Receiver Sensitivity

The transmitted signal eventually reach the receiver. There, results depend on the Receive Sensitivity of that device -- i.e., the minimum power required to handle arriving frames at a given link speed. Receive Sensitivity is a given characteristic of a 802.11 device and will vary across products.

Signal strength is measured on a logarithmic scale expressed in decibels. The higher the signal, the better the performance of the wireless network. At the client side, Covera Zone records the Received Signal Strength Indicator or RSSI which as reported by the wireless client device. On a typical WLAN, RSSI will range from -20 dBm (very close to the AP) to -95 dBm (away from the AP). The following table shows the sensitivity threshold for a typical 802.11b/g network device. Assuming a 10 dBm margin to account for the inevitable RSSI fluctuations in the link budget, the current generation of 802.11b/g devices can maintain a wireless connection for a signal stronger than -84 dBm. However, a good connection will require at least -75dBm.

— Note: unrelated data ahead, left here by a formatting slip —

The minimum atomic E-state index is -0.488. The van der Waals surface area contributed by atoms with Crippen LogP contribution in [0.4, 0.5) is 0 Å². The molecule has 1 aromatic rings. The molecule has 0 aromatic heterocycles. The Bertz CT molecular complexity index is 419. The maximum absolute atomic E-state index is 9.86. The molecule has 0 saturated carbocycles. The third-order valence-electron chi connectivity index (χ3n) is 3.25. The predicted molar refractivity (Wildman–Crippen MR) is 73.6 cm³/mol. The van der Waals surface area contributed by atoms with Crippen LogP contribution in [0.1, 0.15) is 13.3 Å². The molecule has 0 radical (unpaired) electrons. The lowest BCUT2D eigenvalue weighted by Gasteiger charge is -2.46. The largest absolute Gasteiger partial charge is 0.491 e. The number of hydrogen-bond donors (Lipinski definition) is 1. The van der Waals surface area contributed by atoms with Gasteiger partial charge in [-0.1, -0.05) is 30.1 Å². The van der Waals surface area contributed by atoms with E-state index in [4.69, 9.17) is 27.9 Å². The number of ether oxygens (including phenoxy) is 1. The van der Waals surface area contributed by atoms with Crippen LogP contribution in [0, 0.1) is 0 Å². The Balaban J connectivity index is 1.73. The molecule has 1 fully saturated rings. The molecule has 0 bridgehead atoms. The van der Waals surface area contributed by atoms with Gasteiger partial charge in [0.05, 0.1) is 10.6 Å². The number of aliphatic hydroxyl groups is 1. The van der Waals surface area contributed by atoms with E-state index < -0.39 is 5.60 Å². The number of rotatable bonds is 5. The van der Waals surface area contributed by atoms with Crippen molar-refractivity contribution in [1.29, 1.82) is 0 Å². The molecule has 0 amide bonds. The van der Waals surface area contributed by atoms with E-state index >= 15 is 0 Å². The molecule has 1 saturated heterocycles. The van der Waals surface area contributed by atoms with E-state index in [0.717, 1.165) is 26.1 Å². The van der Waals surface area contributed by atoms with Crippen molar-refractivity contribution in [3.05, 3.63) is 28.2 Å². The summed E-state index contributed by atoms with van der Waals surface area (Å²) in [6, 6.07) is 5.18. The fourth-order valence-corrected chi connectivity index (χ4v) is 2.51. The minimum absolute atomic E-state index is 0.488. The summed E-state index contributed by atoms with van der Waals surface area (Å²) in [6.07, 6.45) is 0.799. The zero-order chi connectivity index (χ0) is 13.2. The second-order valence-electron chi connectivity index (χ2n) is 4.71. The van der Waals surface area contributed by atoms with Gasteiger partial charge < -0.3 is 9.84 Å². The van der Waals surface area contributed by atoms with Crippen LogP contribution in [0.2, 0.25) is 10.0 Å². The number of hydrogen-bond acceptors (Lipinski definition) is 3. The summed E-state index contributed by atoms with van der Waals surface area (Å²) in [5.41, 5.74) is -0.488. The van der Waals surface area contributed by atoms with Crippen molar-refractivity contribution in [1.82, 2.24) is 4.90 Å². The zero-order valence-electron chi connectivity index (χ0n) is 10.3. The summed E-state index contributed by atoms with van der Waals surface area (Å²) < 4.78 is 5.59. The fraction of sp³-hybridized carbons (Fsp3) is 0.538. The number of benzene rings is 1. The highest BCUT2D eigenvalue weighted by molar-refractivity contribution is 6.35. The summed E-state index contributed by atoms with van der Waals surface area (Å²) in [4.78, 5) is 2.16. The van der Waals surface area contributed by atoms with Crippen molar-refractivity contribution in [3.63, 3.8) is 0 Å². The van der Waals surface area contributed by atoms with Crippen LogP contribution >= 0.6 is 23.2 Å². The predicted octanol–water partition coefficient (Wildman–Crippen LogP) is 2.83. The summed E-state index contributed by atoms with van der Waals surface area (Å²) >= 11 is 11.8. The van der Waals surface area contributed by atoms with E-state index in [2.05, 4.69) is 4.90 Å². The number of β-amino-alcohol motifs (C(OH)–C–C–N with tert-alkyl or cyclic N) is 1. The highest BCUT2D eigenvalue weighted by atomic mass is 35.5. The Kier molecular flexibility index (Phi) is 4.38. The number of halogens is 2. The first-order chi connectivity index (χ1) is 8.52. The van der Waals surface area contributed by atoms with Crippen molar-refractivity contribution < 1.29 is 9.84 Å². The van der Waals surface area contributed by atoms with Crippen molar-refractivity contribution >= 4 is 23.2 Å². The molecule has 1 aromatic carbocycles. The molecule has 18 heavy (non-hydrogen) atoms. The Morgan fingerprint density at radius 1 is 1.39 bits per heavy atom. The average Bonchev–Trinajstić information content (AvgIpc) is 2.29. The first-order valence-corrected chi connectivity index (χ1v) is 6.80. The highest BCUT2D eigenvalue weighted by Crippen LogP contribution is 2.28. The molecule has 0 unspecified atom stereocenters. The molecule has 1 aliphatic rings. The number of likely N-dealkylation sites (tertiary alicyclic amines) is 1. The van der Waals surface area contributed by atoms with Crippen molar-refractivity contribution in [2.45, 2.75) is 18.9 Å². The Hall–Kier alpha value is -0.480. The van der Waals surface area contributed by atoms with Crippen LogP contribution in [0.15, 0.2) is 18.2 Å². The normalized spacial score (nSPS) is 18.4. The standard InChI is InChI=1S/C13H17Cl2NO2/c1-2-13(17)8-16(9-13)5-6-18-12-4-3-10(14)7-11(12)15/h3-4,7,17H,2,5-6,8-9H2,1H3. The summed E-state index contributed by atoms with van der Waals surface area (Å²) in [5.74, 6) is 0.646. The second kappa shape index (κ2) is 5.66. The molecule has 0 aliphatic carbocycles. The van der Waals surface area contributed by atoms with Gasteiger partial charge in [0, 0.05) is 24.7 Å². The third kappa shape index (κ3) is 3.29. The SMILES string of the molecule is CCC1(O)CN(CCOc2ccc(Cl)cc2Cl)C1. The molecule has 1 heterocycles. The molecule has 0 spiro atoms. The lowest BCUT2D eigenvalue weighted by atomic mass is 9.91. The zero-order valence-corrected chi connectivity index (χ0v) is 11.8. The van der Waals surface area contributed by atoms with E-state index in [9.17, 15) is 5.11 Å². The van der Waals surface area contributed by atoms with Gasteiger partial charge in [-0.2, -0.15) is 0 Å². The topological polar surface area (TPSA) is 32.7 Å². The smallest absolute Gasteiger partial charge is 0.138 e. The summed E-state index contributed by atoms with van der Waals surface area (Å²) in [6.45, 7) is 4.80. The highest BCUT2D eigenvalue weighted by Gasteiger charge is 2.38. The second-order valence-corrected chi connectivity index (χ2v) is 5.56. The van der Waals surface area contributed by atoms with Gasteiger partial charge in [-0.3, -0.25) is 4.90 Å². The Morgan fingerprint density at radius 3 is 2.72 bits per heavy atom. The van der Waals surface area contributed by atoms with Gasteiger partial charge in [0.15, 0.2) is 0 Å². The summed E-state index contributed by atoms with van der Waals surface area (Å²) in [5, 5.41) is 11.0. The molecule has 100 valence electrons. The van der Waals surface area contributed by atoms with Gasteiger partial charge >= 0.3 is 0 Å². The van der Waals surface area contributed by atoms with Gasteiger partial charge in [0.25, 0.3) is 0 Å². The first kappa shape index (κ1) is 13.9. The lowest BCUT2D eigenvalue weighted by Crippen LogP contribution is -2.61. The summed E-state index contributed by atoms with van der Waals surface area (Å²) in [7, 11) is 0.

Table 2. Receiver sensitivity for a typical 802.11b/g wireless client NIC

Signal Strength (RSSI) Link Speed Theoretical free space range (meter) Theoretical free space range (feet)
-94 dBm 1 Mbps 1543 470
-93 dBm 2 Mbps 1375 419
-92 dBm 5.5 Mbps 1226 374
-86 dBm 6 Mbps 614 187
-86 dBm 9 Mbps 614 187
-90 dBm 11 Mbps 974 297
-86 dBm 12 Mbps 614 187
-86 dBm 18 Mbps 614 187
-84 dBm 24 Mbps 488 149
-80 dBm 36 Mbps 308 94
-75 dBm 48 Mbps 173 53
-71 dBm 54 Mbps 109 33

Given the above client sensitivity specification, we can calculate the theoretical range of an access point by making the following assumptions:

As the client moves away from the AP, the signal decreases an the wireless client/access point will automatically switch to a lower but more robust link speed. The calculated ranges may seem very optimistic when compared it to real world ranges. The reason is that in real world deployments, obstacles do exist and even a few of them will severely decrease the range. The propagation environment is the factor that has the most impact on the actual range of a wireless LAN. If an access point is located on the second floor and you get down in the basement with a laptop, then you will probably loose the connection. However. If the same access point was mounted on the roof, then you might sustain a connection hundreds of meters away.